On the plane ride home, I had no book to read, and was listening to my iPod as I looked out across the landscape (on a side-note, remind me not to sit right on the wing if I'm planning to look at the landscape). Suddenly, this line popped into my head: "the endless patchwork of farmland melds into the deep blue of the lake." It felt very poetic, and since the Muse does not hit me very often, I decided to run with it, so I pulled out my laptop and wrote this poem (moderately edited since). Enjoy in lieu of a real post.
Rolling down the great imposing plain of asphalt
the airplane picks up speed, the wheels leave the ground,
I feel pressed into my seat—not crushed,
more as if my father’s firm hand holds me back.
The endless patchwork of farmland,
interrupted by a tiny grouping of towers—is that
It seems so small from up here—
Melds into the deep indigo of the lake
The ascent continues—the body trembles slightly—
there’s a vast wasteland of glaciers, now
it disappears into a pale haze at the horizon.
The sky rises above the haze, the same azure blue
as the lake below—perspectives change—which way is up?
The glaciers have become another patchwork of farmland
this time covered in a thick layer of snow.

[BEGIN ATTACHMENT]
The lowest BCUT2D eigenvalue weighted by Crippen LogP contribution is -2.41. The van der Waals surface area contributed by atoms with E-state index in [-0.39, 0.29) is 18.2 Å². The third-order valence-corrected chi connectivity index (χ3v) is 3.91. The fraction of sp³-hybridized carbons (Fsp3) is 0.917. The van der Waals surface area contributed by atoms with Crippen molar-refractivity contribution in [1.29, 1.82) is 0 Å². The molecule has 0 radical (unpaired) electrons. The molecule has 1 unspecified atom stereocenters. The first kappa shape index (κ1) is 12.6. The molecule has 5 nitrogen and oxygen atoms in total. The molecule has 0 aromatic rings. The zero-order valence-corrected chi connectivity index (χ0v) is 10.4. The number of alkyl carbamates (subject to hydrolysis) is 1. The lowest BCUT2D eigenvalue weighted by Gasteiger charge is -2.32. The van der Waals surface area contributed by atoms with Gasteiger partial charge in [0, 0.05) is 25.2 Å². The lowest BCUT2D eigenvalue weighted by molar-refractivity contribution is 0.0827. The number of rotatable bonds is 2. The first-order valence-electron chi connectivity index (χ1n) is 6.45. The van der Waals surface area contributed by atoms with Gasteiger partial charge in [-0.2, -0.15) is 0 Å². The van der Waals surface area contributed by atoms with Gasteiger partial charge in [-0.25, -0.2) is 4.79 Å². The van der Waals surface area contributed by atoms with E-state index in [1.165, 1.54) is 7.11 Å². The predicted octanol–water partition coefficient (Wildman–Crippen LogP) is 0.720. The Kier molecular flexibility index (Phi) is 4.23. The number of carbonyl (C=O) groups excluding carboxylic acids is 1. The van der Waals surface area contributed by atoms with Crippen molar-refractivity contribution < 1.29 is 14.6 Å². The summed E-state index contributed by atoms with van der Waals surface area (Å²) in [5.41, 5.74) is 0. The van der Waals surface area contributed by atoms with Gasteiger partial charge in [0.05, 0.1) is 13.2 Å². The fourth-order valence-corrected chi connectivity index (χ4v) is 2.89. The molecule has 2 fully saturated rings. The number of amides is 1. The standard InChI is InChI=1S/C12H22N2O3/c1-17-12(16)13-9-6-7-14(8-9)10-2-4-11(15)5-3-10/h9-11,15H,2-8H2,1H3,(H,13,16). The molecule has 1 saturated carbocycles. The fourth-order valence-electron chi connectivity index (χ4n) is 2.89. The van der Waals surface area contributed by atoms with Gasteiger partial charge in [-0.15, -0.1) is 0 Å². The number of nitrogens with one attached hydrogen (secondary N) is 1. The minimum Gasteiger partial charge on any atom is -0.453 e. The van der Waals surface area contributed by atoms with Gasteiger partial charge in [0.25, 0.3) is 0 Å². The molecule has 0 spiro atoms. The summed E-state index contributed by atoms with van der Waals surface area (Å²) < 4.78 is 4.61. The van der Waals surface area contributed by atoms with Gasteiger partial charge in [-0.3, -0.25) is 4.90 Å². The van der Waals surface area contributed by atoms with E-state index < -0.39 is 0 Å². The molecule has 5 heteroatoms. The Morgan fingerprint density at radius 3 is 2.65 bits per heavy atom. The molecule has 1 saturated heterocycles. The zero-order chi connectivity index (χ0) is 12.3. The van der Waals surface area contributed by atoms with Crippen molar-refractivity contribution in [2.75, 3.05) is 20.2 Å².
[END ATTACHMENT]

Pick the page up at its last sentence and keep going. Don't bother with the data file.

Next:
Another plane passes in the distance
leaving a bright plume of vapor behind it, like a comet
We’ve passed into a cloudbank—the world is white
like a blizzard, but I can still see the wing.
Even in the blizzard, a faint hint of blue is visible
if you look close enough
I think the plane is turning, I feel unbalanced,
but all perspective is gone
Blue lake below, blue sky above—or is it the other way around?
This cursed cloudbank skews the world
Out of the cloud now, the white is at the level of my eyes,
a great plain of snow as far as the eye can see
No definition out there—I could be anywhere in the world right now—
I’ve always wanted to visit
We’ve descended, sandwiched between two clouds,
with the blue peeking out from both sides
Even gravity deceives up here
The stomach drops, rapid descent, that way must be down
We’re still descending, but the stomach has adjusted—
funny how it does that, I can’t even tell we’re dropping anymore
I remember something about that in physics—inertia, was it?
No matter, it’s Christmas break, and I’m going home—
I swear, it’s like another world up here.